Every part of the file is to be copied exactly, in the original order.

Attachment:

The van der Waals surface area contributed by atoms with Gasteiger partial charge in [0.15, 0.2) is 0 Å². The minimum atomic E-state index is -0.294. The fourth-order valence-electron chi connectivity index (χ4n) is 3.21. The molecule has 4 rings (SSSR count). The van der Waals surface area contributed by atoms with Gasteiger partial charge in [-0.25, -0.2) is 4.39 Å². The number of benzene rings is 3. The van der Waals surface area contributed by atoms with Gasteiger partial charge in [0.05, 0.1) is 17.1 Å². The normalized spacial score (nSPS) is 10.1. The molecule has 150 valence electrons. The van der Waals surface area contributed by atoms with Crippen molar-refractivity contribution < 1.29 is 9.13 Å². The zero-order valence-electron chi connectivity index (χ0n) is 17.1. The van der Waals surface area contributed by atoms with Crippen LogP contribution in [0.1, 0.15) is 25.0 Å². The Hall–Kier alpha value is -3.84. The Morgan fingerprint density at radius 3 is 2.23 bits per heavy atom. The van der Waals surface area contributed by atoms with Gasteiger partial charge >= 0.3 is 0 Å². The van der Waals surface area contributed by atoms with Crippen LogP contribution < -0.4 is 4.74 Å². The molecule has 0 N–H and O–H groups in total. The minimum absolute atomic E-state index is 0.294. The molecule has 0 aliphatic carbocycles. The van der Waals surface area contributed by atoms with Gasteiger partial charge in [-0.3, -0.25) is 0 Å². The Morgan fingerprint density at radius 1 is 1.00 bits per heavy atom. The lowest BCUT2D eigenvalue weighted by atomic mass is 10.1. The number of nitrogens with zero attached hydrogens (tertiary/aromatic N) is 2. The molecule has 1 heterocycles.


The van der Waals surface area contributed by atoms with Gasteiger partial charge in [0.15, 0.2) is 0 Å². The minimum atomic E-state index is -0.294. The fourth-order valence-electron chi connectivity index (χ4n) is 3.21. The molecule has 4 rings (SSSR count). The van der Waals surface area contributed by atoms with Gasteiger partial charge in [-0.25, -0.2) is 4.39 Å². The number of benzene rings is 3. The van der Waals surface area contributed by atoms with Gasteiger partial charge in [0.05, 0.1) is 17.1 Å². The normalized spacial score (nSPS) is 10.1. The molecule has 150 valence electrons. The van der Waals surface area contributed by atoms with Crippen molar-refractivity contribution < 1.29 is 9.13 Å². The zero-order valence-electron chi connectivity index (χ0n) is 17.1. The van der Waals surface area contributed by atoms with Crippen LogP contribution in [0.1, 0.15) is 25.0 Å². The Hall–Kier alpha value is -3.84. The Morgan fingerprint density at radius 3 is 2.23 bits per heavy atom. The van der Waals surface area contributed by atoms with Gasteiger partial charge >= 0.3 is 0 Å². The van der Waals surface area contributed by atoms with Crippen LogP contribution < -0.4 is 4.74 Å². The molecule has 0 N–H and O–H groups in total. The minimum absolute atomic E-state index is 0.294. The molecule has 0 aliphatic carbocycles. The van der Waals surface area contributed by atoms with Gasteiger partial charge in [-0.3, -0.25) is 0 Å². The Morgan fingerprint density at radius 1 is 1.00 bits per heavy atom. The lowest BCUT2D eigenvalue weighted by atomic mass is 10.1. The number of nitrogens with zero attached hydrogens (tertiary/aromatic N) is 2. The molecule has 1 heterocycles.